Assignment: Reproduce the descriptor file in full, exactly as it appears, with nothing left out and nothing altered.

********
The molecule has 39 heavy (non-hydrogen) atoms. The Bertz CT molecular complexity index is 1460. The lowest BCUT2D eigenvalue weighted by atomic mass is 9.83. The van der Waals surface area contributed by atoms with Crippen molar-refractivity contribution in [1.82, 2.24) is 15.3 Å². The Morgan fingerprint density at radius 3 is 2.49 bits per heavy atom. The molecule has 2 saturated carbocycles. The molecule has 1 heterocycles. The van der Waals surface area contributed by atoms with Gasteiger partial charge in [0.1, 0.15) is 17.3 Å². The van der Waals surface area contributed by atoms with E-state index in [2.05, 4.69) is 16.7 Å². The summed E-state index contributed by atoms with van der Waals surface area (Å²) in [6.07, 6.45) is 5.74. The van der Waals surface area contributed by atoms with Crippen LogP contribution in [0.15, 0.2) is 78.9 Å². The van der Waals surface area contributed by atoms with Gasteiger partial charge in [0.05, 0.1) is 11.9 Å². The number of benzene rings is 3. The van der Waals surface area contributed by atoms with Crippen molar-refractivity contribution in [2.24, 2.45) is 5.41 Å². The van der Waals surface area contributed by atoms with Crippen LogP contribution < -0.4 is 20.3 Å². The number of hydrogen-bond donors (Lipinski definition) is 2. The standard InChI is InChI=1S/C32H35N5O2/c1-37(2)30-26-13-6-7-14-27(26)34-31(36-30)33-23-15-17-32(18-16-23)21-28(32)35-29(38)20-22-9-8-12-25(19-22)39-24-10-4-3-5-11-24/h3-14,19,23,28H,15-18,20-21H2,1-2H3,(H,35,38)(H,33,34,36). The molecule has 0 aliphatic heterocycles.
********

The molecule has 39 heavy (non-hydrogen) atoms. The Bertz CT molecular complexity index is 1460. The lowest BCUT2D eigenvalue weighted by atomic mass is 9.83. The van der Waals surface area contributed by atoms with Crippen molar-refractivity contribution in [1.82, 2.24) is 15.3 Å². The Morgan fingerprint density at radius 3 is 2.49 bits per heavy atom. The molecule has 2 saturated carbocycles. The molecule has 1 heterocycles. The van der Waals surface area contributed by atoms with Gasteiger partial charge in [0.1, 0.15) is 17.3 Å². The van der Waals surface area contributed by atoms with E-state index in [2.05, 4.69) is 16.7 Å². The summed E-state index contributed by atoms with van der Waals surface area (Å²) in [6.07, 6.45) is 5.74. The van der Waals surface area contributed by atoms with Crippen LogP contribution in [0.15, 0.2) is 78.9 Å². The van der Waals surface area contributed by atoms with Gasteiger partial charge in [0.05, 0.1) is 11.9 Å². The number of benzene rings is 3. The van der Waals surface area contributed by atoms with Crippen molar-refractivity contribution in [2.24, 2.45) is 5.41 Å². The van der Waals surface area contributed by atoms with Crippen LogP contribution < -0.4 is 20.3 Å². The number of hydrogen-bond donors (Lipinski definition) is 2. The standard InChI is InChI=1S/C32H35N5O2/c1-37(2)30-26-13-6-7-14-27(26)34-31(36-30)33-23-15-17-32(18-16-23)21-28(32)35-29(38)20-22-9-8-12-25(19-22)39-24-10-4-3-5-11-24/h3-14,19,23,28H,15-18,20-21H2,1-2H3,(H,35,38)(H,33,34,36). The molecule has 0 aliphatic heterocycles.